How to introduce your new dog to existing pets

July 1st, 2014
Ruby and Luna

Thinking of adopting a furry addition to the family? Katie Cincotta finds out how to introduce your new dog to existing pets.

There’s a new pup in town and he’s bursting at the seams to meet everybody: tail is wagging, face is panting and eyes are bulging with the sheer excitement of the adventure: new home, new smells, new family. So how do you manage the meet and greet to create a successful introduction to a new pack member, while trying to maintain calm and order? Pet psychologist Dr Joanne Righetti says it’s important not to underestimate that first impression — especially between dogs — which is a crucial time for assessing personality and making a connection.

“Unfortunately, the statement ‘first impressions count’ is as true for our pets as it is for people. Start off on the wrong foot (or paw!) and the relationship between your new pup and the other members of your household may never blossom into friendship,” says Dr Righetti, who solves problem behaviours for all manner of pets. The key, she says, is a gradual introduction, which gives the new pup time to settle into their first environment away from mum without feeling overwhelmed. That means one animal introduction at a time — first to your existing dog.

Most vets agree the first meeting should be on neutral ground — at a park or somebody else’s house so neither party feels threatened or territorial. As the pack leader, it’s important that you control and manage the meeting, which means keeping both animals on a leash at first. “Ask your older dog to sit while your pup walks around them on leash. Reward your older dog’s calm behaviour with a treat or praise. Also keep the pup calm.”

A puppy can be gorgeous — all cute and soft and vulnerable but they can also be relentless ratbags; stealing shoes and pestering an older dog with their seemingly endless appetite for roughhousing. Stimulating their brain and draining their energy can prevent frustrations emerging, which means lots of play time with toys, daily walks and working for food with training toys. “Don’t wait for a puppy to annoy an older dog. Provide fun activities for the puppy so their energy has an appropriate outlet,” says Dr Righetti.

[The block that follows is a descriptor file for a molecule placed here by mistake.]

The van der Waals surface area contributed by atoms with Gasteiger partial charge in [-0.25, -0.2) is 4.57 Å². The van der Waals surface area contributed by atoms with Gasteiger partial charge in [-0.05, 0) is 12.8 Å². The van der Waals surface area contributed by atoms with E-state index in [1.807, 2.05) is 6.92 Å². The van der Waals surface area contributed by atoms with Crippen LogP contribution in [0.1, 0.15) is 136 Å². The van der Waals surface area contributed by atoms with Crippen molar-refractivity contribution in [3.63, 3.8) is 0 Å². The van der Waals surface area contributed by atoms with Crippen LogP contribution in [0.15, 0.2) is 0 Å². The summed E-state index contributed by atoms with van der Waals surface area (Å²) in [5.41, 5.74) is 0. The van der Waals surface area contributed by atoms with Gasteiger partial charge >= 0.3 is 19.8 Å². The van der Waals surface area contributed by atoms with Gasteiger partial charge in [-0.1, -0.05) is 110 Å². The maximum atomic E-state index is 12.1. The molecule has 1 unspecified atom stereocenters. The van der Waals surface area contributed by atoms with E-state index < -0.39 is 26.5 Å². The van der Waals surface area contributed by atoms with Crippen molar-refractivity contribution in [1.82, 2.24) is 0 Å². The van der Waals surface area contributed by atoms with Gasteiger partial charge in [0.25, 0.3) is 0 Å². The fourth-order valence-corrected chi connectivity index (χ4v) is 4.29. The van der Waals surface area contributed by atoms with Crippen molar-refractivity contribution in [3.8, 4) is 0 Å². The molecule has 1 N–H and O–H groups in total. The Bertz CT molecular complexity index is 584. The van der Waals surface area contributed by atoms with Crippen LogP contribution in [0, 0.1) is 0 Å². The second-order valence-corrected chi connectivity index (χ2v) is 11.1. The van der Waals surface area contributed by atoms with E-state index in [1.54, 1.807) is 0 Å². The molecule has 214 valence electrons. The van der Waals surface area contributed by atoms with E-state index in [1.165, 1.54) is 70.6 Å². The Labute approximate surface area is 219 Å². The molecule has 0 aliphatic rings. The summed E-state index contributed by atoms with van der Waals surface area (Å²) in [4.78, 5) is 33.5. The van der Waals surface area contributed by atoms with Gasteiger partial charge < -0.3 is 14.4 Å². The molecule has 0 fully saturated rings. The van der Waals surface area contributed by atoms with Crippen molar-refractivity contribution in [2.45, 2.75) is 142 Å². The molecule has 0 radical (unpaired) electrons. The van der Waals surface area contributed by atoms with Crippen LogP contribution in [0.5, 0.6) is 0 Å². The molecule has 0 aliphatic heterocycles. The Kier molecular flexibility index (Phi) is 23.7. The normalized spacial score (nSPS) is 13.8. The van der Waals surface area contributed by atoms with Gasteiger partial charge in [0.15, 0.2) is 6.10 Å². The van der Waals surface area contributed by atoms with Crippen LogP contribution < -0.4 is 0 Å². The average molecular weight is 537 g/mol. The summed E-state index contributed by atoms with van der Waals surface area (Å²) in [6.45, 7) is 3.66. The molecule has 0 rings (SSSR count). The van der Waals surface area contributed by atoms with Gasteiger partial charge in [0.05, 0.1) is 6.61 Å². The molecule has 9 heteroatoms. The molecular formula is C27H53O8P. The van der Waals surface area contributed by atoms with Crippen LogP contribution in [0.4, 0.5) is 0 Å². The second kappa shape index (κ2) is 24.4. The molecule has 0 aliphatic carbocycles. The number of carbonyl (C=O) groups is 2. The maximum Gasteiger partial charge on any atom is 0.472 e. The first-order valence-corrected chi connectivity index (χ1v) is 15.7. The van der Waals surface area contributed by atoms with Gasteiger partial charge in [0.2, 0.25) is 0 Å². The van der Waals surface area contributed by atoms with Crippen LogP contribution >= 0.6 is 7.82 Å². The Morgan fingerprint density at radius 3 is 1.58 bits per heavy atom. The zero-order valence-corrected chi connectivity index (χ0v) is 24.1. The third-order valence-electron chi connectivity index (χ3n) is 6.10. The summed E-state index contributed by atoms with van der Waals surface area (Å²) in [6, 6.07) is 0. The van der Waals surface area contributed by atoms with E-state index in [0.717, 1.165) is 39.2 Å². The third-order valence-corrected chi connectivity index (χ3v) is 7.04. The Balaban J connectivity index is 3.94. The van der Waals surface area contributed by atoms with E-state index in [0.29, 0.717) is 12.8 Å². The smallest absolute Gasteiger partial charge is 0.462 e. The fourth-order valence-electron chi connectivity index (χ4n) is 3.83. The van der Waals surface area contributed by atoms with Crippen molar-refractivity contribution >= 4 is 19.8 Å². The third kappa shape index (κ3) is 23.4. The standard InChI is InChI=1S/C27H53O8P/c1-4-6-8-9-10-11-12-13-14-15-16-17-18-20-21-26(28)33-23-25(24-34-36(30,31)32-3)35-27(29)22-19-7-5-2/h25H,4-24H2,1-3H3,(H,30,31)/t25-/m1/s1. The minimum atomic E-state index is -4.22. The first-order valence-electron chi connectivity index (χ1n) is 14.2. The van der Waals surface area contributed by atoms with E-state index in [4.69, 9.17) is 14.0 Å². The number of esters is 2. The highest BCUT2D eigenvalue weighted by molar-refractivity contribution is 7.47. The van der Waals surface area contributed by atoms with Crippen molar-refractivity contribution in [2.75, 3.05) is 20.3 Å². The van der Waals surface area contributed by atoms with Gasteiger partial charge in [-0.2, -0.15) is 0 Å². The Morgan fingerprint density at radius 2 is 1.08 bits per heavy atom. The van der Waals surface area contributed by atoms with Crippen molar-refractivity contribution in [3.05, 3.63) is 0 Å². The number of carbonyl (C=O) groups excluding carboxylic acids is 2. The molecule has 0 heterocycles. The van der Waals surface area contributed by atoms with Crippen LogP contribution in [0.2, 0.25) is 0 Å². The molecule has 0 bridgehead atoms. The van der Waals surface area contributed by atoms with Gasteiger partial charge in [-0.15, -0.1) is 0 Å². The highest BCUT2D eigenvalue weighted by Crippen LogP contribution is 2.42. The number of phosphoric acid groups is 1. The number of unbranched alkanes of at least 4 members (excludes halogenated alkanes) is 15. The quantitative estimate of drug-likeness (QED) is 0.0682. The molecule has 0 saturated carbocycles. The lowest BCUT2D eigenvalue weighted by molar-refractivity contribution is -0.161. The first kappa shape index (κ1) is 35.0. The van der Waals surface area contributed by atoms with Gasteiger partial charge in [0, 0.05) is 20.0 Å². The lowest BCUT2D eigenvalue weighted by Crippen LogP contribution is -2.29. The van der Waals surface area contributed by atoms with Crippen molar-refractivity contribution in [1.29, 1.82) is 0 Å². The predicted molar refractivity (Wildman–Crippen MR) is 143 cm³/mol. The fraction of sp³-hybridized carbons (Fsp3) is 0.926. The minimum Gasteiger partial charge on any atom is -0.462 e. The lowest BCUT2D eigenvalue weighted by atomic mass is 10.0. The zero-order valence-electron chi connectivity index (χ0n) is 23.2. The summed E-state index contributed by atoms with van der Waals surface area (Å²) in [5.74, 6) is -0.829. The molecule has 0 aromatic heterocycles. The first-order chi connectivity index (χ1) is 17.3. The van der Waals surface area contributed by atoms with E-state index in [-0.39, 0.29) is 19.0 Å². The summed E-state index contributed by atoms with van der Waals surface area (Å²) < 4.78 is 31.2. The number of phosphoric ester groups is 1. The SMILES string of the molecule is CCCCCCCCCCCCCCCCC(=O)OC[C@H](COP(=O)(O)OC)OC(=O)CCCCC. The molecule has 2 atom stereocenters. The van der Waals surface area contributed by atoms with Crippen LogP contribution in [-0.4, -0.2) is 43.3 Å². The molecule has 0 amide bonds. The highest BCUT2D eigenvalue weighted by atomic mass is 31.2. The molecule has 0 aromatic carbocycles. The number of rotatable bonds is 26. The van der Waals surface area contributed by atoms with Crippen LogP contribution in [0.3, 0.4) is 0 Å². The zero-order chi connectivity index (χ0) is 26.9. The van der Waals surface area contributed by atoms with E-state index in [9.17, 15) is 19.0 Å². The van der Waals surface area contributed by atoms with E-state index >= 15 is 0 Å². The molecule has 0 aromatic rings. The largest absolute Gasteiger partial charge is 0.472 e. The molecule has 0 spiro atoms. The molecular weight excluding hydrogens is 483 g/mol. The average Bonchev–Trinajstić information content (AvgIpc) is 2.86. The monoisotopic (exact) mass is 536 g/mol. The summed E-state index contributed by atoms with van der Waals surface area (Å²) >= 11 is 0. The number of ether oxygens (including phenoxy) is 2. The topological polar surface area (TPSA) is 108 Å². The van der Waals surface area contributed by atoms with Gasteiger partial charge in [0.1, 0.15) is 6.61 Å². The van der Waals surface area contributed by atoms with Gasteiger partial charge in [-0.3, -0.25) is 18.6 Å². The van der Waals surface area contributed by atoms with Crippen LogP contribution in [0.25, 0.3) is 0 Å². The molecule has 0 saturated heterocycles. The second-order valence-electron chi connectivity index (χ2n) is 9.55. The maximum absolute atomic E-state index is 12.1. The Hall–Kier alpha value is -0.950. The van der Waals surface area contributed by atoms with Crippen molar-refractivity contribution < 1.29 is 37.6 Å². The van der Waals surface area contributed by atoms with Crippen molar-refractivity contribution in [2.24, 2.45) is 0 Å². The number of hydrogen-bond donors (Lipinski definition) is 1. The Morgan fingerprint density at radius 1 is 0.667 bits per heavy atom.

Eyes on you

Dr Righetti says you can let the dogs play for a while but it’s important to supervise their interaction. Many older dogs can become irritated or frustrated by a puppy’s boisterous play. It’s natural for the big sister or brother to let the pup know what the limits are, with mouthing or pawing to show them if they’re being too rough or annoying. It’s exactly what a mother will do with its litter. “Do not be too horrified if your existing dog tells off the young pup for too-boisterous play. This is natural,” says Dr Righetti.

In the case of our own dog family, our five-year-old English Staffordshire, Ruby, was initially bewildered by our crazy little eight-week-old Beaglier, Luna, nipping at her ears and jumping on her back. Like most Staffys she’s extremely tolerant but when the biting got painful, she began to gently move the puppy away or utter a low warning growl which promptly sent the pup into a submissive back curl, aware that she’d crossed the line.

In the initial few weeks, we allowed the two dogs to sleep together with the aid of a remote camera which let us monitor them, including at night in the dark, to see if they were OK and getting along. Once, when the pup was trying to play in the wee hours, Ruby barked at her to go back to sleep, which seemed to work. Using a Wi-Fi connection, the video camera also allowed us to check in on the pair while we were out of the house, which gave us the freedom to head out without worrying about the dogs getting into a fight or the puppy getting stuck in the doggy door.

Canine meets feline